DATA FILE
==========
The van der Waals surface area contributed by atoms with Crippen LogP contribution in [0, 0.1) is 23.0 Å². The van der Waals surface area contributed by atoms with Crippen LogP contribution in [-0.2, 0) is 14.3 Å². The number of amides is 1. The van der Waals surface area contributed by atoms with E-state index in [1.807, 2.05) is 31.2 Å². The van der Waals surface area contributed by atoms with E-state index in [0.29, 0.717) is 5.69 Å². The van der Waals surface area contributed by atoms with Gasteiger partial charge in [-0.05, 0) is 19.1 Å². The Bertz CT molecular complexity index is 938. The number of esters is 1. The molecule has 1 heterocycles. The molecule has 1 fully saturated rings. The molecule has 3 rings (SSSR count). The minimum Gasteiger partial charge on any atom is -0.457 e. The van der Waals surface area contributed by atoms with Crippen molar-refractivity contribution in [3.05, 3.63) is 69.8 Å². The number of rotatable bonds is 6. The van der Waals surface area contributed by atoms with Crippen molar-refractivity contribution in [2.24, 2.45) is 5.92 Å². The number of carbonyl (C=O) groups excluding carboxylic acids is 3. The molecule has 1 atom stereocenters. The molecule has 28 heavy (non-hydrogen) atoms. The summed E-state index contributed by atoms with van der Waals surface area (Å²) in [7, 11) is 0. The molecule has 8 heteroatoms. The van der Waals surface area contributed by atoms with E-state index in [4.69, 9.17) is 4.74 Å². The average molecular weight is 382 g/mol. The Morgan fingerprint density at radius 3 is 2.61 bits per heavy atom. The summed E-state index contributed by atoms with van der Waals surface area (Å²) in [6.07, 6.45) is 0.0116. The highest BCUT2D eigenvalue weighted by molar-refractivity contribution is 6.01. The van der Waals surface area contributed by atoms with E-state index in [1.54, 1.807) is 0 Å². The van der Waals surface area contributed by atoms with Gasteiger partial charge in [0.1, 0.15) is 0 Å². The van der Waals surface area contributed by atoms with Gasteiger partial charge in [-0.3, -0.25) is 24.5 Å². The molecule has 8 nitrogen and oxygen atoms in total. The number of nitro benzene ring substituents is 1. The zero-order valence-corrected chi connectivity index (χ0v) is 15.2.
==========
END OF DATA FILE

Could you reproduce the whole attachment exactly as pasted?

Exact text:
The van der Waals surface area contributed by atoms with Crippen LogP contribution in [0, 0.1) is 23.0 Å². The van der Waals surface area contributed by atoms with Crippen LogP contribution in [-0.2, 0) is 14.3 Å². The number of amides is 1. The van der Waals surface area contributed by atoms with E-state index in [1.807, 2.05) is 31.2 Å². The van der Waals surface area contributed by atoms with E-state index in [0.29, 0.717) is 5.69 Å². The van der Waals surface area contributed by atoms with Gasteiger partial charge in [-0.05, 0) is 19.1 Å². The Bertz CT molecular complexity index is 938. The number of esters is 1. The molecule has 1 heterocycles. The molecule has 1 fully saturated rings. The molecule has 3 rings (SSSR count). The minimum Gasteiger partial charge on any atom is -0.457 e. The van der Waals surface area contributed by atoms with Crippen molar-refractivity contribution in [3.05, 3.63) is 69.8 Å². The number of rotatable bonds is 6. The van der Waals surface area contributed by atoms with Crippen molar-refractivity contribution in [2.24, 2.45) is 5.92 Å². The number of carbonyl (C=O) groups excluding carboxylic acids is 3. The molecule has 1 atom stereocenters. The molecule has 28 heavy (non-hydrogen) atoms. The summed E-state index contributed by atoms with van der Waals surface area (Å²) in [7, 11) is 0. The molecule has 8 heteroatoms. The van der Waals surface area contributed by atoms with E-state index in [4.69, 9.17) is 4.74 Å². The average molecular weight is 382 g/mol. The Morgan fingerprint density at radius 3 is 2.61 bits per heavy atom. The summed E-state index contributed by atoms with van der Waals surface area (Å²) in [6.07, 6.45) is 0.0116. The highest BCUT2D eigenvalue weighted by molar-refractivity contribution is 6.01. The van der Waals surface area contributed by atoms with E-state index in [1.54, 1.807) is 0 Å². The van der Waals surface area contributed by atoms with Gasteiger partial charge in [0.1, 0.15) is 0 Å². The van der Waals surface area contributed by atoms with Gasteiger partial charge in [-0.3, -0.25) is 24.5 Å². The molecule has 8 nitrogen and oxygen atoms in total. The number of nitro benzene ring substituents is 1. The zero-order valence-corrected chi connectivity index (χ0v) is 15.2.